By Kurt R. Karst –
Earlier today, FDA announced the approval of Novartis’ combination drug product COARTEM (artemether; lumefantrine) for the treatment of acute, uncomplicated malaria infections in adults and children weighing at least five kilograms. Accompanying the approval is the first Priority Review Voucher (“PRV”) granted by FDA. There has been significant debate about the value of a PRV, and any decision by Novartis to sell the PRV will be closely watched.
The FDA Amendments Act of 2007 (“FDAAA”), amended the FDC Act to add § 524 – “Priority Review to Encourage Treatments for Tropical Diseases.” FDC Act § 524 provides for a transferable priority review program – the so-called “treat and trade” program – in which applicants for certain new drugs and biologics for “tropical diseases” that have received priority review may receive a PRV entitling the holder to a 6-month priority FDA review of another application that would otherwise be reviewed under FDA’s standard 10-month review clock. The priority review voucher may be used or sold by the company granted the voucher for an application “submitted after the date of the approval of the tropical disease product application.” FDA recently clarified in a draft guidance document that although FDC Act § 524 allows for only a single actual transfer of a PRV from the original recipient to another sponsor, “contractual arrangements such as the use of an option or transfer of the right to designate the voucher’s recipient could comply with the terms of the statute.”
The tropical diseases that can qualify an applicant are enumerated in FDC Act § 524(a)(3) and include malaria. Applicants that use a priority review voucher are required to pay FDA a priority review user fee in addition to other required user fees, and no such fee may be waived, reduced, or refunded. FDA must establish the amount of the PRV user fee before the beginning of each fiscal year. FDA may not collect user fees in connection with a PRV for a particular fiscal year until Congress has passed a law appropriating funds for such fees. Congress has not yet done so for Fiscal Year 2009.
The idea to stimulate tropical disease drug development by offering a voucher system was first proposed in a 2006 Health Affairs article authored by three Duke University professors as an alternative to promoting tropical disease drug development through other incentive mechanisms, such as a patent term extension. The PRV concept was adopted by Senator Sam Brownback (R-KS), who, along with Senators Sherrod Brown (D-OH) and Joseph Lieberman (I-CT), successfully amended a bill that would eventually become FDAAA.
In order for a drug product to be eligible for a PRV, four requirements must be met:
(1) The application must be for a listed tropical disease;
(2) The application must be submitted either as a 505(b)(1) NDA or a 505(b)(2) application;
(3) The drug that is the subject of the application must not contain a previously-approved active moiety; and
(4) The application must qualify for a 6-month priority review under FDA’s policies.
FDA’s draft PRV guidance appears to limit PRV availability (and use) to a 505(b)(1) NDA. According to the draft guidance, to be eligible for a PRV, “[t]he application must be submitted under section 505(b)(1) of the Act” (emphasis added). However, FDC Act § 524(a)(4) refers more broadly to a “human drug application as defined in [FDC Act] section 735(1)” (emphasis added). FDC Act § 735(1) identifies 505(b)(1) NDAs and 505(b)(2) applications as “human drug applications.” Moreover, a 505(b)(2) application is an application submitted under FDC Act § 505(b)(1). As such, a 505(b)(2) application that otherwise meets the requirements of FDC Act § 524 should also qualify for a PRV. Indeed, during a December 2008 public hearing concerning additions to the list of tropical diseases identified at FDC Act § 524, FDA noted that 505(b)(2) applications are eligible for PRVs.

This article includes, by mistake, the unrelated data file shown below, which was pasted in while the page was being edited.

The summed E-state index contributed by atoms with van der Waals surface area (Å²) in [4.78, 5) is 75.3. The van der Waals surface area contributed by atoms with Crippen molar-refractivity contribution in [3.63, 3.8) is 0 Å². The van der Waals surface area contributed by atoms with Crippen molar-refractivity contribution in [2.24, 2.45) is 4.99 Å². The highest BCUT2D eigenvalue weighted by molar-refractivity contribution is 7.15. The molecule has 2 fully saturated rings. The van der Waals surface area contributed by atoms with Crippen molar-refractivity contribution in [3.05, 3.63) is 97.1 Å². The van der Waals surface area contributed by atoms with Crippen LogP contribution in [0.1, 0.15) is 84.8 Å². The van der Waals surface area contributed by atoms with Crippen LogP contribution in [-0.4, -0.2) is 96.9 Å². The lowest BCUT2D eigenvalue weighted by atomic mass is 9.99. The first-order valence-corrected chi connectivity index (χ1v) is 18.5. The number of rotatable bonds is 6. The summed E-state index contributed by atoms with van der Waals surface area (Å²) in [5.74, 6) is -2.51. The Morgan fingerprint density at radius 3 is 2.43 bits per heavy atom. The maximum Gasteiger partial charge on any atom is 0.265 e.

Once an applicant receives a PRV, FDC Act § 524 places certain limitations on its use for another drug product submission, including:
(1) The application using the PRV must be a 505(b)(1) NDA or a 505(b)(2) application, and is not limited to products for tropical diseases;
(2) At least one year in advance, the sponsor planning to use the PRV must notify FDA of its intent to use the voucher and the date on which the sponsor intends to submit the application;
(3) A sponsor using the PRV must pay an additional user fee to support the review of the application; and
(4) The PRV sponsor may make a one-time transfer of the voucher to another human drug application sponsor; however, “contractual arrangements such as the use of an option or transfer of the right to designate the voucher’s recipient could comply with the terms of the statute.”
The value of a PRV is untested and unclear. When the idea of a PRV was first introduced in Congress, it was thought that it “would be worth hundreds of millions of dollars.” This estimate was presumably based on the 2006 Health Affairs article noted above in which the authors estimated that a PRV may be worth several million dollars. More recently, BIO Ventures for Global Health, a non-profit organization that has created a website to track the PRV program and to help build a market for the vouchers, stated that “[e]stimates from different sources vary, but many experts place the value of a PRV somewhere between US$50 million and US$500 million.”
Ultimately, the value of a PRV must be based on two considerations: (1) the prospect of saved approval time; and (2) the anticipated sales of a new drug. It is difficult to predict either with any certainty, although some have attempted to do so.